Local law enforcement gets some good news

There’s been some encouraging news the last couple weeks on the local enforcement scene, from the quick actions of the Columbiana Police Department to a sizeable donation to the Shelby County Sheriff’s Office.

Columbiana doesn’t see a whole lot of crime. The city’s weekly police reports usually contain only a few items. That’s a great thing for city residents, one of the many things that makes the county seat such a pleasant place to live.

But make no mistake: as two officers and a dispatcher recently proved, when stuff hits the fan inside the city limits, the Columbiana Police Department is quick with a professional response.

Such was the case April 14, when a civil dispute between two men wound up the CPD parking lot. Thanks to the quick actions of Police Chief Lamar Vick, Officer David Alexander and Dispatcher Kathy Stough, what could have been a deadly situation ended peacefully.

There was more encouraging news from the Shelby County Sheriff’s Office, which continues to serve county residents well despite limited financial resources.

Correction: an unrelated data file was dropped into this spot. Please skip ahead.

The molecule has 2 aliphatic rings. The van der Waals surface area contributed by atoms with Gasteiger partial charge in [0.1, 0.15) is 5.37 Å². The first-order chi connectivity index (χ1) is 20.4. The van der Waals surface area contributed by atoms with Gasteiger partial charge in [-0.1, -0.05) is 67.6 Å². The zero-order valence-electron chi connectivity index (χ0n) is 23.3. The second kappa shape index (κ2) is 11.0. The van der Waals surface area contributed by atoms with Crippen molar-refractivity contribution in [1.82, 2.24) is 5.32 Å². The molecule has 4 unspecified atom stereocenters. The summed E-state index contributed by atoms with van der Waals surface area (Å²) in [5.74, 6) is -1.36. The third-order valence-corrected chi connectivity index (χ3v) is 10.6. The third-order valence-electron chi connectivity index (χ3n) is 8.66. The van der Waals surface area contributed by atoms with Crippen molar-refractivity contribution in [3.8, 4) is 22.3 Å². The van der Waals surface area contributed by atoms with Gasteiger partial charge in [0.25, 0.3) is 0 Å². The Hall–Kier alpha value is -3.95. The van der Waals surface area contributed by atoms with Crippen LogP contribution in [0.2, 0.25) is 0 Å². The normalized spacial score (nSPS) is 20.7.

That’s why a $50,000 donation from brothers Jason and Tim Carpenter, county residents and owners of Big South Wholesale LLC, was such important news.

All of the money is going to the Shelby County Drug Enforcement Task Force, which plans to use the money for equipment and training to combat gun violations encountered during the course of battling drugs. Good news, indeed.

This weekend, the Pelham Police Department and sheriff’s office are teaming up to raise money for the Special Olympics. The “Cops on Top” fundraiser will be held this Friday and Saturday at the Greystone Walmart on Highway 280.

Two cops — Pelham Officer Debbie Warner and sheriff’s investigator Shelby O’Connor — will be suspended in a bucket truck for the better part of 48 hours. Other officers will be setup in the parking lot.

If you happen to be in that area Friday or Saturday, stop by and make a small donation to benefit Alabama’s Special Olympics athletes.

And, while you’re there, be sure to say thanks to some of the dedicated men and women of Shelby County’s law enforcement agencies. From the sheriff’s office to city police departments, keeping us protected can be a dangerous and often thankless job.

Brad Gaskins is a staff writer for the Shelby County Reporter. He can be reached at 669-3131 ext. 14 or by email at brad.gaskins@shelbycountyreporter.com.